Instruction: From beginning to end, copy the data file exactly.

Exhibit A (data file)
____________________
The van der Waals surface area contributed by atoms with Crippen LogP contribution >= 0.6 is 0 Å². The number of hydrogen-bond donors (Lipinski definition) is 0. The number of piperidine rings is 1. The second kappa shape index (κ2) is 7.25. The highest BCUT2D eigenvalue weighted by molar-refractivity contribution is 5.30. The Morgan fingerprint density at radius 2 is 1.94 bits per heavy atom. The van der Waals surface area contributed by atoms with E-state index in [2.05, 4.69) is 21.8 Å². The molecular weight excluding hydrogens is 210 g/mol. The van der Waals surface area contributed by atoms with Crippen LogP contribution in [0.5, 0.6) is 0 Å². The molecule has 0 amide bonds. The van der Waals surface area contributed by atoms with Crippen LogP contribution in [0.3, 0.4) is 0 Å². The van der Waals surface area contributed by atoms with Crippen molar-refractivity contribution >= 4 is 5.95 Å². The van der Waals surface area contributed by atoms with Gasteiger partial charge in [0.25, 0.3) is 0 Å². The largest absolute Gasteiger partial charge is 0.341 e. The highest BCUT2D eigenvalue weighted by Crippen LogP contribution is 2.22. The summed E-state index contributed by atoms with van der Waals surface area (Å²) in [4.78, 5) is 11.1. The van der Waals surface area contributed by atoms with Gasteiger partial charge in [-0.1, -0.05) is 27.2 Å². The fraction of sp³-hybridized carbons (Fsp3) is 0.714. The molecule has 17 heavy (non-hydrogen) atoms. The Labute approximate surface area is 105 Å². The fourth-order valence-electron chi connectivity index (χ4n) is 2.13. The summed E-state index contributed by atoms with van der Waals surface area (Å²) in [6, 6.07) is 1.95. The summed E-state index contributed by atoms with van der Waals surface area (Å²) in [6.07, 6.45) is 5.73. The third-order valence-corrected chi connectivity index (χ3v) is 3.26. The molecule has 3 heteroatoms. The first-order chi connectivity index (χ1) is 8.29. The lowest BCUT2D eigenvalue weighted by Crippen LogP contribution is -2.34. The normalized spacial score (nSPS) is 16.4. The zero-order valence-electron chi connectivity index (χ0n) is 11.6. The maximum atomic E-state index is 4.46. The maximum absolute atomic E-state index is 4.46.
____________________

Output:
The van der Waals surface area contributed by atoms with Crippen LogP contribution >= 0.6 is 0 Å². The number of hydrogen-bond donors (Lipinski definition) is 0. The number of piperidine rings is 1. The second kappa shape index (κ2) is 7.25. The highest BCUT2D eigenvalue weighted by molar-refractivity contribution is 5.30. The Morgan fingerprint density at radius 2 is 1.94 bits per heavy atom. The van der Waals surface area contributed by atoms with E-state index in [2.05, 4.69) is 21.8 Å². The molecular weight excluding hydrogens is 210 g/mol. The van der Waals surface area contributed by atoms with Crippen LogP contribution in [0.5, 0.6) is 0 Å². The molecule has 0 amide bonds. The van der Waals surface area contributed by atoms with Crippen LogP contribution in [0.3, 0.4) is 0 Å². The van der Waals surface area contributed by atoms with Crippen molar-refractivity contribution >= 4 is 5.95 Å². The van der Waals surface area contributed by atoms with Gasteiger partial charge in [0.25, 0.3) is 0 Å². The largest absolute Gasteiger partial charge is 0.341 e. The highest BCUT2D eigenvalue weighted by Crippen LogP contribution is 2.22. The summed E-state index contributed by atoms with van der Waals surface area (Å²) in [4.78, 5) is 11.1. The van der Waals surface area contributed by atoms with Gasteiger partial charge in [-0.1, -0.05) is 27.2 Å². The fraction of sp³-hybridized carbons (Fsp3) is 0.714. The molecule has 17 heavy (non-hydrogen) atoms. The Labute approximate surface area is 105 Å². The fourth-order valence-electron chi connectivity index (χ4n) is 2.13. The summed E-state index contributed by atoms with van der Waals surface area (Å²) in [6, 6.07) is 1.95. The summed E-state index contributed by atoms with van der Waals surface area (Å²) in [6.07, 6.45) is 5.73. The third-order valence-corrected chi connectivity index (χ3v) is 3.26. The molecule has 3 heteroatoms. The first-order chi connectivity index (χ1) is 8.29. The lowest BCUT2D eigenvalue weighted by Crippen LogP contribution is -2.34. The normalized spacial score (nSPS) is 16.4. The zero-order valence-electron chi connectivity index (χ0n) is 11.6. The maximum atomic E-state index is 4.46. The maximum absolute atomic E-state index is 4.46.